Dry Color Manufacturers' Association, Inc., et al., Petitioners, v. Department of Labor et al., Respondents.oil, Chemical and Atomic Workers International Union, Andhealth Research Group, Petitioners, v. Peter Brennan, Secretary United States Department of Laborand John Stender, Assistant Secretary,occupational Safety and Healthadministration, United Statesdepartment of Labor,respondents.aerojet-general Corporation, an Ohio Corporation, Petitioner, v. Peter J. Brennan, Secretary of Labor, and John H. Stender,assistant Secretary of Labor for Occupationalsafety and Health, Respondents, 486 F.2d 98 (3d Cir. 1973)Annotate this Case
Argued Sept. 10, 1973. Decided Oct. 4, 1973
Donald L. Morgan, Charles F. Lettow, Cleary, Gottlieb, Steen & Hamilton, Washington, D. C., for petitioners in No. 73-1361.
Alan B. Morrison, Washington, D. C., for petitioners in No. 73-1383.
Robert Barnard, Donald L. Morgan, Eric Schwartz, Cleary, Gottlieb, Steen & Hamilton, Washington, D. C., for petitioners in No. 73-1638.
Irving Jaffe, Acting Asst. Atty. Gen., Walter H. Fleischer and James C. Hair, Jr., Attys., U. S. Department of Justice, Washington, D. C., for respondents.
Before McLAUGHLIN, VAN DUSEN and ROSENN, Circuit Judges.
OPINION OF THE COURT
VAN DUSEN, Circuit Judge.
These cases are before the court upon petitions (filed in May and June 1973) to review an order of the Assistant Secretary of Labor for Occupational Safety and Health, published on May 3, 1973, 38 Fed.Reg. 10929, issuing an Emergency Temporary Standard on Certain Carcinogens, 29 C.F.R. Sec. 1910.93c. The temporary standard prescribes plant operating procedures and equipment, work practices and procedures for preventing exposure to 14 chemicals said to be carcinogens. This court has jurisdiction to review and set aside the standard pursuant to section 6(f) of the Occupational Safety and Health Act of 1970, 29 U.S.C. § 655(f).
In No. 73-1361, petitioners are Dry Color Manufacturers' Association, Inc., Sun Chemical Corporation, Inmont Corporation, H. Kohnstamm & Co., Inc., Allied Chemical Corporation, Chemetron Corporation, The Upjohn Company, Lakeway Chemicals, Inc. and Hercules, Incorporated (hereinafter "Dry Color"). Each is a manufacturer, user, or an association of users of 3,3'-dichlorobenzedine (DCB), one of the 14 chemicals. Petitioner in No. 73-1638, Aerojet-General Corporation (hereinafter "Aerojet") is a user of ethyleneimine (EI), another of the 14 chemicals subject to the Emergency Temporary Standard. The petitioners in these two cases (hereinafter "industry petitioners") raise as objections to the Emergency Temporary Standard that: (1) there is not substantial evidence in the record to show that the use of DCB and EI, respectively, satisfies the provisions of subsection 6(c) (1) of the Occupational Safety and Health Act of 1970, 29 U.S.C. § 655(c) (1), as to the conditions necessary to justify the promulgation of an emergency temporary standard; (2) the findings of fact and statement of reasons for the standard contained in the standard's preamble are inadequate; and (3) the Assistant Secretary violated the National Environmental Policy Act of 1969, 42 U.S.C. § 4332(2) (C), by failing to prepare an environmental impact statement prior to issuance of the standard. In addition, the industry petitioners have challenged the Department of Labor's Certification of Record, charging that a substantial portion of the documents contained therein were never actually considered by the Department in its decision to issue the Emergency Standard and, therefore, should not be included in the record.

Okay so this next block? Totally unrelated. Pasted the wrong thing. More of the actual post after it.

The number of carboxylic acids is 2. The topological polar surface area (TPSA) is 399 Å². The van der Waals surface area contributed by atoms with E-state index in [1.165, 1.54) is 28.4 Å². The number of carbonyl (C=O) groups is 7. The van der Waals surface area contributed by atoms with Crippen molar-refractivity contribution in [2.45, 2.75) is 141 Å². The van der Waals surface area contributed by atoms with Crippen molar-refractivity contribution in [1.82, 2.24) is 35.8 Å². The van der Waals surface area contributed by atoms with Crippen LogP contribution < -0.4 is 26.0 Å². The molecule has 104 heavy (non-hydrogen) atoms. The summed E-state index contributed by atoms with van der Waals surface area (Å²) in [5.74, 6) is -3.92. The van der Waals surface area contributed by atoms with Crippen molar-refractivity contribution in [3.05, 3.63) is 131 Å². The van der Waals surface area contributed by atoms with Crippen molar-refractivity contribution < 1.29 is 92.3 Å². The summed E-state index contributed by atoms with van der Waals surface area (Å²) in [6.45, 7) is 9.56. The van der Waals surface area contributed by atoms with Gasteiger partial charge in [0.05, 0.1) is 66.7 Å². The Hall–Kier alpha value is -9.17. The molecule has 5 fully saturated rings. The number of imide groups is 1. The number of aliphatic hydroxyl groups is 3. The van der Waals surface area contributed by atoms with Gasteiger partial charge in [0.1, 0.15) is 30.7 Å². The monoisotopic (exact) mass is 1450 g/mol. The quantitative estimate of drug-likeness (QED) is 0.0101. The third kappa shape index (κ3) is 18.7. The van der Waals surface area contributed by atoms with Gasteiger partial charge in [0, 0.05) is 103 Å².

Petitioners in No. 73-1383 are Oil, Chemical and Atomic Workers Union, many of whose members work in plants that manufacture or use chemicals subject to the Emergency Temporary Standard, and the Health Research Group, a non-profit organization engaged in public interest research and advocacy on health issues, including occupational health. These petitioners (hereinafter "employee petitioners") contend that the Emergency Temporary Standard falls short of preventing the impairment of worker health which the Act requires and seek to have this court order the implementation of a use permit system that would achieve zero exposure.
The Occupational Safety and Health Act of 1970, 29 U.S.C. § 651 et seq., (hereinafter "the Act") provides for the issuance of both permanent and emergency temporary standards.1 Under subsection 6(b) of the Act, 29 U.S.C. § 655(b), the Secretary may promulgate permanent standards by following rulemaking procedures similar to those prescribed by the Administrative Procedure Act, 5 U.S.C. § 551 et seq., with the added assistance of a statutorily authorized Advisory Committee if deemed necessary. Under subsection 6(c), 29 U.S.C. § 655(c), on the other hand, emergency temporary standards become effective immediately upon publication in the Federal Register; the hearing, public comment, and other provisions of the Administrative Procedure Act do not apply. After issuing an emergency temporary standard, the Secretary must begin a permanent rulemaking process and complete that process by issuing a permanent standard within six months of the publication of the emergency temporary standard.
Subsection 6(c) (1) of the Act commands the Secretary to issue an emergency temporary standard "if he determines (A) that employees are exposed to grave danger from exposure to substances or agents determined to be toxic or physically harmful or from new hazards, and (B) that such emergency standard is necessary to protect employees from such danger," 29 U.S.C. § 655(c) (1). Subsection 6(e) provides that " [w]henever the Secretary promulgates any standard, . . . he shall include a statement of his reasons for such action," 29 U.S.C. § 655(e), and subsection 6(f) directs courts reviewing a standard that " [t]he determinations of the Secretary shall be conclusive if supported by substantial evidence in the record considered as a whole," 29 U.S.C. § 655(f).